We share how wind turbines actually work and why they are a great source of energy for your home:

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How to Avoid Carbon Monoxide Poisoning at Home

How to Avoid Carbon Monoxide Poisoning at Home

Carbon monoxide, also known simply as CO, is a toxic gas and can be harmful with devastating effects; especially when inhaled by young children.

When one of the most dangerous gases than can be produced leak within a home environment, it’s odourless, colourless and invisible properties can spark disaster and emergency.

Here’s all you need to know about CO and how to prevent carbon monoxide poisoning in the home:

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The Reasons For Having Solar Panels Installed On Your Home

Given the costs associated with installing solar panels as well as the maintenance costs, many homeowners are still dubious as to whether investing in renewable energy is a viable investment in the long term.

Of course, we have heard the numerous reasons as to why people should switch from fossil fuel-based power to green energy, as it helps preserve the remaining natural resources left in the world. However, as homeowners, what are the benefits of using solar panels?

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Is Solar Energy A Good Investment For My Business?

Is Solar Energy a Good Investment For My Business?

It’ll come as no surprise that businesses have been using solar energy for years and although we all know of the environmental benefits it can provide your commercial property with, there are many financial positives that factor into using solar energy as a business investment.

The use of solar panels and PV energy to produce electricity offers you the chance to cut your electricity bills whilst getting peace of mind that you’re not contributing to the huge volume of greenhouse gases that are damaging our planet.

We share how investing in solar panels and PV can be a great investment for your business, along with what it takes for your business to see a decent financial return:

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What is biomass energy and biomass fuels

Everything You Need to Know About Biomass Energy

Biomass energy is a method in which you can burn organic materials to produce power. This power can be converted into gas or electricity – the type of power that almost every homeowner in the UK depends on.

The way in which biomass energy is created can be a complicated and lengthy process, but there are many different biomass plants all over the country that are supplying energy to homes and businesses.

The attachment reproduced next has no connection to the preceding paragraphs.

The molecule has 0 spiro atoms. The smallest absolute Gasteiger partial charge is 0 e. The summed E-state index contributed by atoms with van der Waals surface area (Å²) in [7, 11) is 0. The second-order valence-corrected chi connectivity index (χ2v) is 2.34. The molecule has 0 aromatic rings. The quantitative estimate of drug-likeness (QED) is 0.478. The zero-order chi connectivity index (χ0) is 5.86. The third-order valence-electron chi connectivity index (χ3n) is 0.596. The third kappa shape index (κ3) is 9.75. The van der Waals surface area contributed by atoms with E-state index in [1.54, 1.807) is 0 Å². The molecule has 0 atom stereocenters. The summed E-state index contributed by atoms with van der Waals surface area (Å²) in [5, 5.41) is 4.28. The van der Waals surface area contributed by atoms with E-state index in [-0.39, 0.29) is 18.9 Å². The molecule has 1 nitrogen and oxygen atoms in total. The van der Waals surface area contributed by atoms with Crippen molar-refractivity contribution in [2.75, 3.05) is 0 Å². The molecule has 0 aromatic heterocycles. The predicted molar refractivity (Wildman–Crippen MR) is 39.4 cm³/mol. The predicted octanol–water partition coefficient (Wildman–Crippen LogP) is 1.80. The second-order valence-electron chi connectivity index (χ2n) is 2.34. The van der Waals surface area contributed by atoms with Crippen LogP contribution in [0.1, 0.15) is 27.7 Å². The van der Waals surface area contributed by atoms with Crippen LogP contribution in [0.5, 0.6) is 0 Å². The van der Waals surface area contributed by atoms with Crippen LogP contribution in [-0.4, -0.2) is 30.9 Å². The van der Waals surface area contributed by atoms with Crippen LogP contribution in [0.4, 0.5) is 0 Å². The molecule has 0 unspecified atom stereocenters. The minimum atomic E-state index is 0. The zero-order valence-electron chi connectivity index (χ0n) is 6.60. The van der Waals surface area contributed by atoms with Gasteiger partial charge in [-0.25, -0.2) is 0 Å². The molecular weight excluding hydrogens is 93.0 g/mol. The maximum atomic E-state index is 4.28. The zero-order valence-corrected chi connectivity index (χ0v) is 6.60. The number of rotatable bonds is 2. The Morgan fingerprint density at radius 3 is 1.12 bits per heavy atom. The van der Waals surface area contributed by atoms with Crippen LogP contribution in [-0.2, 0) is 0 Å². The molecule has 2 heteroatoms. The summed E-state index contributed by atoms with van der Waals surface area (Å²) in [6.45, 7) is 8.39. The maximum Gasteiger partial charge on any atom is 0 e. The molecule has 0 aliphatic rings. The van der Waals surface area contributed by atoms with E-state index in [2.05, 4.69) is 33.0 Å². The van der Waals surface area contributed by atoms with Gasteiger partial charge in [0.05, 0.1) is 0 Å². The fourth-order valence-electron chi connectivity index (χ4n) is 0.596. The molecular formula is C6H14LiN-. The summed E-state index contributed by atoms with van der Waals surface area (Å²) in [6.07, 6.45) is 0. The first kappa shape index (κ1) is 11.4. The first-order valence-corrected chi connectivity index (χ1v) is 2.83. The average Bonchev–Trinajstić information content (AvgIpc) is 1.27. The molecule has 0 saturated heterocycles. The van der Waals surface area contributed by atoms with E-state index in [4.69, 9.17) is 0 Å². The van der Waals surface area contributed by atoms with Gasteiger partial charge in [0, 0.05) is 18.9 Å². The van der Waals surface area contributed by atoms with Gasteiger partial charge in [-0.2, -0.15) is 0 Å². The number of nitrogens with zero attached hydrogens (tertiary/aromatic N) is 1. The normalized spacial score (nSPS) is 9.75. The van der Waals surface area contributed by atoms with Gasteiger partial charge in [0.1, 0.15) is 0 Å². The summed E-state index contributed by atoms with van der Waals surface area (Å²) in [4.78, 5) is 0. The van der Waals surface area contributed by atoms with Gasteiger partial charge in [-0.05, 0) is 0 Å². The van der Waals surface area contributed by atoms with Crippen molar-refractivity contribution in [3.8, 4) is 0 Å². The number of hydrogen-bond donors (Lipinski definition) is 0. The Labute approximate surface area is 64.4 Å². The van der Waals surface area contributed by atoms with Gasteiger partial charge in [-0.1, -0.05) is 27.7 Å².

We share everything you need to know about biomass energy and how it can impact your energy consumption:

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How do Solar Panels Work?

How do Solar Panels Work?

We use electricity almost constantly throughout the day, which is why it is important for us to find renewable sources.

Burning fossil fuels in order to produce electricity is an unsustainable and unproductive method; not to mention the many environmental issues that can be damaging to the entire planet when greenhouse gases are emitted.

Solar panels are a great way to provide a constant, reliable stream of energy – the best thing about them? They’re free after they have been installed (and you can even make money from them!). But what exactly are they?

We share the secret on how solar panels work:

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How to read energy rating levels

How to Read Energy Rating Labels

A common sight in appliance stores and showrooms all over the country, there’s no denying than an energy rating label plays an important role when running an energy efficient home.

Choosing efficient appliances can not only help you to reduce emissions from greenhouse gases but also enables you to enjoy cheaper energy bills.

Fridges, freezers, washing machine and dishwashers are some of the biggest energy-drainers in your home and it’s beneficial for them to be as energy efficient as possible, but how do you read the labels?

We share our run-down on how to read energy rating labels and what they actually mean:

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Top 7 Reasons Why Home Renovations Are in Such High Demand

Today, more than ever before, builders are in high demand because of the sheer number of home renovations in the UK. There was a time when new builds kept construction companies too busy to deal with renovations, but with the current trend, it is all they can do to handle the requests pouring in from homeowners for anything from remodelling jobs to total renovations. Whether you are a builder or a homeowner looking to have your home renovated, it is interesting to note the top 7 reasons why home renovations are in such high demand.

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What You Probably Never Knew about Carbon Reserves – Now You Wish You Didn’t

Households in the UK and elsewhere around the world are being asked by their respective governments to reduce carbon emissions but those same governments continue to back the top 200 companies that hold more carbon reserves than can ever be safely burned. According to a report by the BBC quoting University College London academics, it would be virtually impossible to meet goals in lowering carbon emissions if that oil, coal and gas were burned – EVER!

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Scottish Wind Farm Scandal – Why Are They Getting Paid Not to Produce?

The latest controversy in the energy sector has a great number of English energy customers in and uproar over the amount of money being paid to Scottish wind farms for energy they are not producing. Not only are they getting paid for energy they are not producing but it is widely held that the Scottish government is asking them to withhold producing electricity, knowing that the money is coming directly from English consumers.